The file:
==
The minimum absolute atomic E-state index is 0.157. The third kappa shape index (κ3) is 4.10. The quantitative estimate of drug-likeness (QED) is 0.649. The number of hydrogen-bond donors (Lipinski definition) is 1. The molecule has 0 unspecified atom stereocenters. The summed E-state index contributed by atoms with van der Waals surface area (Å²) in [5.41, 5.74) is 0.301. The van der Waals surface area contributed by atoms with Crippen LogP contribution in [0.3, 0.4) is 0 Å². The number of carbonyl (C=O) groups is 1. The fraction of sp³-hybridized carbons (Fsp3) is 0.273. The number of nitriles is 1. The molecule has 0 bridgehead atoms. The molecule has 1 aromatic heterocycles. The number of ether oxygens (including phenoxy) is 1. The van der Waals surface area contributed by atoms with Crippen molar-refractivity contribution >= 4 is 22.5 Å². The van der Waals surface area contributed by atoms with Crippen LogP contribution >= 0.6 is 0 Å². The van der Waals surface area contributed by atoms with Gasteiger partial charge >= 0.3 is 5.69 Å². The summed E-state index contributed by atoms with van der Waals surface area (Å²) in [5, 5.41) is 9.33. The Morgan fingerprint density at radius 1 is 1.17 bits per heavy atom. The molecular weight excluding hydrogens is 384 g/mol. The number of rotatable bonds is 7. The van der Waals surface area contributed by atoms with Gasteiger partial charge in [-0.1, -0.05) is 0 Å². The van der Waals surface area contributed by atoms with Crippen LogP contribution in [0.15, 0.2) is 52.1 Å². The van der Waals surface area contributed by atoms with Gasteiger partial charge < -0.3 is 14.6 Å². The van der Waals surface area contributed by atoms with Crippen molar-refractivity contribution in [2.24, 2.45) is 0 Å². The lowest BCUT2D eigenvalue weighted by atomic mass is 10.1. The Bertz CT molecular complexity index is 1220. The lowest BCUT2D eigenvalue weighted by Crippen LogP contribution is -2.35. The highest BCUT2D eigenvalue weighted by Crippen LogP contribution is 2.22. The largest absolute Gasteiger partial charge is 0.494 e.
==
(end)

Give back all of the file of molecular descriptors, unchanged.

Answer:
The minimum absolute atomic E-state index is 0.157. The third kappa shape index (κ3) is 4.10. The quantitative estimate of drug-likeness (QED) is 0.649. The number of hydrogen-bond donors (Lipinski definition) is 1. The molecule has 0 unspecified atom stereocenters. The summed E-state index contributed by atoms with van der Waals surface area (Å²) in [5.41, 5.74) is 0.301. The van der Waals surface area contributed by atoms with Crippen LogP contribution in [0.3, 0.4) is 0 Å². The number of carbonyl (C=O) groups is 1. The fraction of sp³-hybridized carbons (Fsp3) is 0.273. The number of nitriles is 1. The molecule has 0 bridgehead atoms. The molecule has 1 aromatic heterocycles. The number of ether oxygens (including phenoxy) is 1. The van der Waals surface area contributed by atoms with Crippen molar-refractivity contribution >= 4 is 22.5 Å². The van der Waals surface area contributed by atoms with Crippen LogP contribution >= 0.6 is 0 Å². The van der Waals surface area contributed by atoms with Gasteiger partial charge >= 0.3 is 5.69 Å². The summed E-state index contributed by atoms with van der Waals surface area (Å²) in [5, 5.41) is 9.33. The Morgan fingerprint density at radius 1 is 1.17 bits per heavy atom. The molecular weight excluding hydrogens is 384 g/mol. The number of rotatable bonds is 7. The van der Waals surface area contributed by atoms with Gasteiger partial charge in [-0.1, -0.05) is 0 Å². The van der Waals surface area contributed by atoms with Crippen LogP contribution in [0.15, 0.2) is 52.1 Å². The van der Waals surface area contributed by atoms with Gasteiger partial charge < -0.3 is 14.6 Å². The van der Waals surface area contributed by atoms with Crippen molar-refractivity contribution in [2.24, 2.45) is 0 Å². The lowest BCUT2D eigenvalue weighted by atomic mass is 10.1. The Bertz CT molecular complexity index is 1220. The lowest BCUT2D eigenvalue weighted by Crippen LogP contribution is -2.35. The highest BCUT2D eigenvalue weighted by Crippen LogP contribution is 2.22. The largest absolute Gasteiger partial charge is 0.494 e.